Arts and Culture Magazine FUTURECLAW Debuts
State of the Arts
Visiting a museum can be inspiring, but it doesn’t cause most people to launch a magazine. However, just over a year ago, Vermonters Adam DeMartino, a.k.a. Demo, a Burlington DJ, and graphic designer Guy Derry were at the Guggenheim Museum in New York City when “Guy saw this piece of metal that kind of looked like a claw,” recalls Demo. “So we decided to call it ‘futureclaw.’” That enigmatic name soon became the catalyst for creativity.
Wanting to start a new project together, Derry and Demo had toyed with options including a website and a DJ collective. But when they met local fashion photographer Bobby Mozumder, a vision emerged: FUTURECLAW Magazine, a quarterly devoted to, Demo says, “pictures and words.”
Composed of thick, stock-paper pages of high-resolution photography and editorial content, the 15-by-12-inch publication, which debuted October 4, is more coffee-table book than fashion rag. And, at $14.99, it costs plenty more than the latter. FUTURECLAW manager Demo points out that the price reflects the cost of producing a high-quality product.
“One of our things is just displaying art in a cohesive and detailed manner,” he says, pointing to a charcoal-eyelinered model. “See, you can see her pores!”
That kind of acute attention to detail is the team’s goal. But the perception of the images is up to readers. Andrew Stock, FUTURECLAW’s art and music editor, puts it this way: “We want people to think for themselves. At the same time, we want to be a part of the commentary, not just documenting it.”
That’s why Stock contracted Dan Nadel of PictureBox, a visual book publishing company in Brooklyn, to curate a section of the issue. Nadel’s piece, titled “More History is Present,” is prefaced with the statement, “Ignore bullshit trends and ignorant assholes. Follow the art. Celebrate the New Dark Age.” What follows are rich paintings from artists such as Jim Nutt, Peter Saul and Scottish sculptor Eduardo Paolizzi. Nadel’s 18-page collection of multicolored, contemporary images is diverse but suggests a definitive theme.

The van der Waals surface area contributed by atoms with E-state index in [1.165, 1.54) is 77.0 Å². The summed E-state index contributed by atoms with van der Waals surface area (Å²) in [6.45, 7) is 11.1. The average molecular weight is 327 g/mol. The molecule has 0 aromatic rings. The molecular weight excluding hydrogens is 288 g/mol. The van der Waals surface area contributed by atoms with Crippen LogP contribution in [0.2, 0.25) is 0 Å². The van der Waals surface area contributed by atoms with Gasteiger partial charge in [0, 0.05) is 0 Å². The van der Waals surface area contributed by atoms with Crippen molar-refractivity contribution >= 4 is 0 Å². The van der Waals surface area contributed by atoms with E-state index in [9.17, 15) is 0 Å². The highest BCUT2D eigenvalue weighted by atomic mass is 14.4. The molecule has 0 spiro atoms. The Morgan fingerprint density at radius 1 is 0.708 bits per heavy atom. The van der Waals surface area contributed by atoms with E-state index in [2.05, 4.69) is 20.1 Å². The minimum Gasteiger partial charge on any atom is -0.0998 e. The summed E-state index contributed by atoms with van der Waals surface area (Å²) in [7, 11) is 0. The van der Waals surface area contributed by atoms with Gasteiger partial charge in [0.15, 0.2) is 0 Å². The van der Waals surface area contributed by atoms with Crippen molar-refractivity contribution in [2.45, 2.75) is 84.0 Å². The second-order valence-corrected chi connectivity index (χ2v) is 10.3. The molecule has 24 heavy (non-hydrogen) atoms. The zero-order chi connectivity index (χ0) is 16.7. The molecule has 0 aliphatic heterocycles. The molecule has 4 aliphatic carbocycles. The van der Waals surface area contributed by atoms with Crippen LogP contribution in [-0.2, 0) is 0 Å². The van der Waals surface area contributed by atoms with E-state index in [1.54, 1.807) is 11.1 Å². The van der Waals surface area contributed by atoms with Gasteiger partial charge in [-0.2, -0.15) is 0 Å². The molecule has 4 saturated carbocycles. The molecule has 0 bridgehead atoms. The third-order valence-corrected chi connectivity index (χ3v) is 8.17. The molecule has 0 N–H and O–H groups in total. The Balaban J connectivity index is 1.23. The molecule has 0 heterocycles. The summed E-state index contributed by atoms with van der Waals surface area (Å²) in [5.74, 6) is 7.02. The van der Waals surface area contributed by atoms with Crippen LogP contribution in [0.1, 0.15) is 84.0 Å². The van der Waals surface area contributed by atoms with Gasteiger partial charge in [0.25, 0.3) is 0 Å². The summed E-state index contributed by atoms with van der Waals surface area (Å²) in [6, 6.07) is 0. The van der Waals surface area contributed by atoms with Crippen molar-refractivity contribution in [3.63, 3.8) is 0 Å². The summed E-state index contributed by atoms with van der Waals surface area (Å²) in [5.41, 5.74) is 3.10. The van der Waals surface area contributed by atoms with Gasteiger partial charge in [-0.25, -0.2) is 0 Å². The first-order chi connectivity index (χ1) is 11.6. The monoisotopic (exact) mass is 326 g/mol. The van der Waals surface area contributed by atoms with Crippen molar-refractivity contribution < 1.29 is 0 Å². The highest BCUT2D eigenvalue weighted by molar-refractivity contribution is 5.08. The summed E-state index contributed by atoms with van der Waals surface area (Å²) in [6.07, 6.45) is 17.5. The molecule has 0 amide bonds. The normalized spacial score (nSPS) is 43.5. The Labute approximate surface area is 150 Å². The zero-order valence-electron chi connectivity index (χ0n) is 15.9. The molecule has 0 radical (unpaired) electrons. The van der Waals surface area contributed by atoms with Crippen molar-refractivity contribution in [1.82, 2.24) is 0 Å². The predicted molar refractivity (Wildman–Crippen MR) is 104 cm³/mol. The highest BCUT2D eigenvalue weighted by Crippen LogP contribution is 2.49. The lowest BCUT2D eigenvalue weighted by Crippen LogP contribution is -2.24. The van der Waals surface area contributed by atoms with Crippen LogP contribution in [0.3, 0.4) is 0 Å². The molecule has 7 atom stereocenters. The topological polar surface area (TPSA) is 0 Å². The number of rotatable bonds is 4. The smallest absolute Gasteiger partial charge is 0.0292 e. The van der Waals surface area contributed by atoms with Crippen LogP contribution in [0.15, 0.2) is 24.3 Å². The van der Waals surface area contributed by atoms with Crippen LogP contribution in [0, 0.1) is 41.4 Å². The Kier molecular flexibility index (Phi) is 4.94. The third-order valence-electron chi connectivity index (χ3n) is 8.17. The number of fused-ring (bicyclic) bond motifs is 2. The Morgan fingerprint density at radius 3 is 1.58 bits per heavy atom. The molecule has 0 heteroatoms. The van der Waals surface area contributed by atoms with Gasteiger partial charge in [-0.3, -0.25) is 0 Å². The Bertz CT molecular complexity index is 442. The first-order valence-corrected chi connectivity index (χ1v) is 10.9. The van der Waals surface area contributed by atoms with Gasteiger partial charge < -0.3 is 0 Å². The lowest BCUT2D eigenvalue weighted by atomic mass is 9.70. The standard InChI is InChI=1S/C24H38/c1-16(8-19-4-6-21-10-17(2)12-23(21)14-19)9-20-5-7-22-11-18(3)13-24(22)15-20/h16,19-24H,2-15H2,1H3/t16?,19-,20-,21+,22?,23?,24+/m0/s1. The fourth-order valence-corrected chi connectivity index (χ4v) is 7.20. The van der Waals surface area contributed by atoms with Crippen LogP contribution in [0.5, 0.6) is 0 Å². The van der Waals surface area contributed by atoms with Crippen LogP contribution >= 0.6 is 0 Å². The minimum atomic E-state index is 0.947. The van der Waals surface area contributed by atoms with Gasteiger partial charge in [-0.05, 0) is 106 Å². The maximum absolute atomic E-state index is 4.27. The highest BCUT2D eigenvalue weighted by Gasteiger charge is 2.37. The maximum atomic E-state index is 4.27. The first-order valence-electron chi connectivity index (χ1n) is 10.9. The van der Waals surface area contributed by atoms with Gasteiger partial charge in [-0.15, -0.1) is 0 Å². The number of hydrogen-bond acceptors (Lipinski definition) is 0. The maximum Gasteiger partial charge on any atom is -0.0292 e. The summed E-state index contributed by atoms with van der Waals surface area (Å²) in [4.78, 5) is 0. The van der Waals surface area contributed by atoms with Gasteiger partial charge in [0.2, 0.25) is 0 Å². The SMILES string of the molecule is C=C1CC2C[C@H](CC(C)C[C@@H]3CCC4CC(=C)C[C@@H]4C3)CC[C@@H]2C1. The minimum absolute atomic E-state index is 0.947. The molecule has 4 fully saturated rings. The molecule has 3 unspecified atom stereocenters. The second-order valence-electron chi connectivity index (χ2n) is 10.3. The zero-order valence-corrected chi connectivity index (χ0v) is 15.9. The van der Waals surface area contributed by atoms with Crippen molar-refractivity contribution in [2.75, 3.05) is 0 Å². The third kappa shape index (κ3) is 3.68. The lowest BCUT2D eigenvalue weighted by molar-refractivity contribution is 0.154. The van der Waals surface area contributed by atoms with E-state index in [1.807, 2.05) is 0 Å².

Local artists also appear in the debut issue, including photographer JP Chandelier. The FUTURECLAW team encourages all artists, local and international, to submit their work for consideration.
Mozumder, who serves as editor-in-chief, says his goal for FUTURECLAW is to “capture world-class creative content.” “We are connected with the world,” he says. “The linked-up phenomenon is global. It is only appropriate to reflect this quality in the content mix of the magazine.”
Given the economy and typical challenges of magazine publishing, naysayers might suggest the young entrepreneurs, all except Mozumder in their early twenties, are naïve in entering the industry.
“It is true that we have entered the marketplace in the midst of a turbulent economic climate,” concedes Mozumder. “We’re compensating for this by keeping our administrative overhead low, maintaining limited print production runs during our growth stage, and utilizing appropriate online media platforms to display and promote the magazine.”
For now, the opportunity to carry out the dream and produce this thick brick of eye candy is worth it. For these young entrepreneurs, the future is the claw.